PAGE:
It was then when things started to happen. Ricky came out one morning, tripped over a toy truck that had been left on the steps, and broke his arm as he tried to catch his fall. Miranda suspected one of the neighborhood kids had left it there, but he knew it was those darned cats.
After the incident, and against Miranda's wishes, Ricky began to set traps for the cats. He was determined to rid his yard of the horrid beasts. A week went by and not one trap had been sprung. The cats were far too smart for that. Desperate to get rid of the cats, Ricky put out poison for them. He would mix it in with their food after Miranda went back into the house after feeding them, but they wouldn't go near it.
A few weeks later, the temperature dropped well below the freezing mark. Miranda filled the cat's water bowls with fresh water before she went to bed. The next morning, Ricky came out to go to work and almost broke his neck as he slipped on the ice patch right in front of the door. It had to be a deliberate act, and of course Ricky blamed the cats.
"Todd, those cats are going to kill me," Ricky told his coworker one day at work.
"C'mon Ricky, you sound seriously paranoid about those cats. It's not like they're going to come and get you. What are they going to do, knead you to death?" Todd laughed.
"Well, you aren't there; you don't see the way they look at me."
"Can you explain to me how they could ever kill you?"
"I don't know, Todd, it's just a feeling I have. You know things aren't the same between me and Miranda, either. She thinks I'm going crazy. She always sides with the cats over me, over my feelings."
"She's not the only one, Ricky. You aren't sounding like a sane man to me either. Why don't you try to get rid of them if they're bothering you so much?"
"Believe me, I've tried. Traps, poison, I've tried everything. They won't fall for any of it."
"What about animal control?"
"I thought of that as well, but Miranda said she would kick me out if I tried. She has fallen in love with them. She gives those darn cats more attention than she does me."
Ricky went to bed early after an unusually trying day at work. He woke up shivering and noticed that the window had been left open. He got up to close it and tripped over something, causing him to fall to the ground. It was a cat. They had torn the screen and climbed in through the window. It wasn't just one, they were all there. They began to claw and scratch him as he tried to make it to the door by crawling along the hardwood floor. He felt the cats biting him as he tried to throw them off, but there were too many of them. They were tearing at his flesh and biting into his neck while he struggled to get out of the onset attack. Ricky thought he was about to pass out from lack of blood when- BEEP, BEEP, BEEP.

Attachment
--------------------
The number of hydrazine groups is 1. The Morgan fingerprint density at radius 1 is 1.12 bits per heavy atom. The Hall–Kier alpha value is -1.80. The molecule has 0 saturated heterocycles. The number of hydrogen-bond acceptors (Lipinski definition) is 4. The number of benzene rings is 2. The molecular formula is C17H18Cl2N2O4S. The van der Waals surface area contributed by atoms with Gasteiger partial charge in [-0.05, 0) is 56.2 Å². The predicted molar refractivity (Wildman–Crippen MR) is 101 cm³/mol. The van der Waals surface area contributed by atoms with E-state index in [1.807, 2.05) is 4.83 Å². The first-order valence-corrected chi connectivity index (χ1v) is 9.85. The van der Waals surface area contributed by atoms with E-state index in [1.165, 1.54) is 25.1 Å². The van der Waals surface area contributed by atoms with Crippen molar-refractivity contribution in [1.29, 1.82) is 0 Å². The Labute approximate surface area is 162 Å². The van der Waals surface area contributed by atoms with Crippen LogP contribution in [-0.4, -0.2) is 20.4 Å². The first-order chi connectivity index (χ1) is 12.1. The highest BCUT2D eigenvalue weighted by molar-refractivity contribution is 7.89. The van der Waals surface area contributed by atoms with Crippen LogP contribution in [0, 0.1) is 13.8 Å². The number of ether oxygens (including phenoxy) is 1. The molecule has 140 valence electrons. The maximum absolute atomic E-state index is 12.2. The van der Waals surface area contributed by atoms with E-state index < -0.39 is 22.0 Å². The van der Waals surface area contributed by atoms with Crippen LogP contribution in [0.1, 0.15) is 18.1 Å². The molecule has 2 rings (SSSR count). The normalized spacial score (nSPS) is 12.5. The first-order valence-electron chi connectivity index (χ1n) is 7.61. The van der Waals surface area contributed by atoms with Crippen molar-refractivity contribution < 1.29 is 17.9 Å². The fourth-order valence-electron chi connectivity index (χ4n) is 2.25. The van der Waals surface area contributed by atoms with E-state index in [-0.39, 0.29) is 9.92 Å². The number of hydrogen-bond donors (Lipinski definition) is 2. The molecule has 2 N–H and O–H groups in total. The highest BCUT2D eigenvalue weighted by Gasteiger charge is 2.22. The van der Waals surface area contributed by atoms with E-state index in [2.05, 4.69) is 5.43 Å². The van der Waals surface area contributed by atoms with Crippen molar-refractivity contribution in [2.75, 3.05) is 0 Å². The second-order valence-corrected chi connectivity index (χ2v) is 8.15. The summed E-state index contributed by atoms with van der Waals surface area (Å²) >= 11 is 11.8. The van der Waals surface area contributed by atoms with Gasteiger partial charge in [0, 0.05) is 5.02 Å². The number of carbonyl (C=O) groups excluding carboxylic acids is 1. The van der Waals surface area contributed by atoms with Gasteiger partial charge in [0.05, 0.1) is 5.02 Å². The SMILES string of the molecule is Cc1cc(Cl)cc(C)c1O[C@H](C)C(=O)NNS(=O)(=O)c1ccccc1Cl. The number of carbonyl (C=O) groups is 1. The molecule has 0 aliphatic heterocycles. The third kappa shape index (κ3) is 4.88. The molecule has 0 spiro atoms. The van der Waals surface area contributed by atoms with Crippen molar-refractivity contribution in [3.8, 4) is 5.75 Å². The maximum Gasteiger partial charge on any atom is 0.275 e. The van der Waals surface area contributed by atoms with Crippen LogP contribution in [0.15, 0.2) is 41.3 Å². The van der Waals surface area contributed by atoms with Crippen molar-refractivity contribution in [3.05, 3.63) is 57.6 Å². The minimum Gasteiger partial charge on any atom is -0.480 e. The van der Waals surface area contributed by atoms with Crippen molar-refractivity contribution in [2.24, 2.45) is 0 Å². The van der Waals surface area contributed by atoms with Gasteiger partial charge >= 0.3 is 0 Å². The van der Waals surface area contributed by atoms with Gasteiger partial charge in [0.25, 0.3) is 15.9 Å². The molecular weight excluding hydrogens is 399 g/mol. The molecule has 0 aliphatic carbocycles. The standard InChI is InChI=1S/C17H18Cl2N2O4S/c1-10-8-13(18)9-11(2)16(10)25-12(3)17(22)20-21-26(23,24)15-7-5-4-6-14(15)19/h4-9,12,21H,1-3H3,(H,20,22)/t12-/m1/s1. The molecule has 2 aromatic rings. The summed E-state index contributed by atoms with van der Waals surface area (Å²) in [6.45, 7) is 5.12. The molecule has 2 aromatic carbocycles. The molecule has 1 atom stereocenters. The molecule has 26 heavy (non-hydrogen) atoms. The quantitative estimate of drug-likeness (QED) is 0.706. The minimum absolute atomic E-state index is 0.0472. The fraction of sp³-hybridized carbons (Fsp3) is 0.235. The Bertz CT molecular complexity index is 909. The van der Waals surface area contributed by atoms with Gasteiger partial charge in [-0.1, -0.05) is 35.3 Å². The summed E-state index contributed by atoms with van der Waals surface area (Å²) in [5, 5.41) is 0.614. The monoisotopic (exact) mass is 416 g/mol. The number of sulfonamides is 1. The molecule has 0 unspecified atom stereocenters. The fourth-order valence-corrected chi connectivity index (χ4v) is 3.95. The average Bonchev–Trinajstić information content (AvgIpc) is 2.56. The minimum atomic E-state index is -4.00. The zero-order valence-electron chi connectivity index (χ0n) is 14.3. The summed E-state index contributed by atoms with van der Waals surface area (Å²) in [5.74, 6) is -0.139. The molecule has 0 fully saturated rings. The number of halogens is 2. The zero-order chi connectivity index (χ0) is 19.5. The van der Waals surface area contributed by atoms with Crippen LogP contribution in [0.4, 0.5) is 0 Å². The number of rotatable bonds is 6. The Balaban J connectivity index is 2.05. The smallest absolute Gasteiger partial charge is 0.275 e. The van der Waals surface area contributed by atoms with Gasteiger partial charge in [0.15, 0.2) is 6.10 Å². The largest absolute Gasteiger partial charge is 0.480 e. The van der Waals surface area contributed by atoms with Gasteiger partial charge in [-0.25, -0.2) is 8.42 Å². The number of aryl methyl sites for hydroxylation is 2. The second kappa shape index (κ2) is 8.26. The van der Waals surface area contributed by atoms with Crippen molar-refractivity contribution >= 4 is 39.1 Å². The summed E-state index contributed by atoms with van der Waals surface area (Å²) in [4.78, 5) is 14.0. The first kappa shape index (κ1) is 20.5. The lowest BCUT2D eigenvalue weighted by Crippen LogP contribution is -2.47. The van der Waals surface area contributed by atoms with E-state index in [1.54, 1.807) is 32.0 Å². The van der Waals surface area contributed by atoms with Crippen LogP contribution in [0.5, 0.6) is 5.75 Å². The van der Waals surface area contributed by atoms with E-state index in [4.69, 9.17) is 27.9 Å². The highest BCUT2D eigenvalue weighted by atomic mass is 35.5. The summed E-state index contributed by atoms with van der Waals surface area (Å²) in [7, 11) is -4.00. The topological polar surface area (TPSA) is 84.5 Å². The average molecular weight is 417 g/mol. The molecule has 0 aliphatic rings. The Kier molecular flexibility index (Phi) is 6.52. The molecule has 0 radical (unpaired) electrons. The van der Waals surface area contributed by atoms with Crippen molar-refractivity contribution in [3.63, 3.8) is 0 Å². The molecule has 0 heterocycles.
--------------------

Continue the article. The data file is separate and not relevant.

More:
He awoke in a sweat as he looked around for the beasts. Realizing they weren't there, he settled back in bed and turned off his alarm. It had been a nightmare, but it had seemed so real. Miranda couldn't hold back a giggle as Ricky related the dream to her. He didn't find it the least bit funny and was still a little shaken as he went to take a shower.
After a couple of weeks of no incidents from the cats, Ricky noticed that they seemed to have a different look about them as he left for work one morning. It was almost as if they were smiling. He thought that perhaps they were instituting some kind of a truce with him; maybe they were finally starting to like him, or at least tolerate him. After all that had happened, he would be glad to end the hostilities with the cats. It had become a war he felt he couldn't win.
Ricky didn't think any more of it as he started the car and headed down the steep hill that made such a great sledding hill in the winter for the children. Nearing the bottom of the hill where the road turned sharply, Ricky went to use his brakes and realized nothing was happening. He hit the brakes and the pedal went to the floor. It was impossible for him to miss the line of trees that began the vast of woods at the bottom of the hill. On impact with the tree, his head hit the windshield and went through far enough for it to be severed from his body. Blood spattered the car as his head rolled across the hood and came to rest in a pile of leaves under a tall pine tree.
An investigation into the accident revealed that the brake lines seemed to have been chewed, not cut, so it had been ruled an accident. Miranda dutifully mourned the loss of her husband, but she had the cats to comfort her. She and the cats lived very well on the insurance money she had received from Ricky's death.
Miranda threw away the rest of the roll of brake line she had bought from the auto parts store. Every day, she would fill a bit of the line with cat food and hide it under the porch steps. The cats had learned very quickly to chew though the rubber line to get to the food. All she had to do the night before the accident was rub a little bit of cat food on the car's brake line, and the cats, well, they took care of the rest.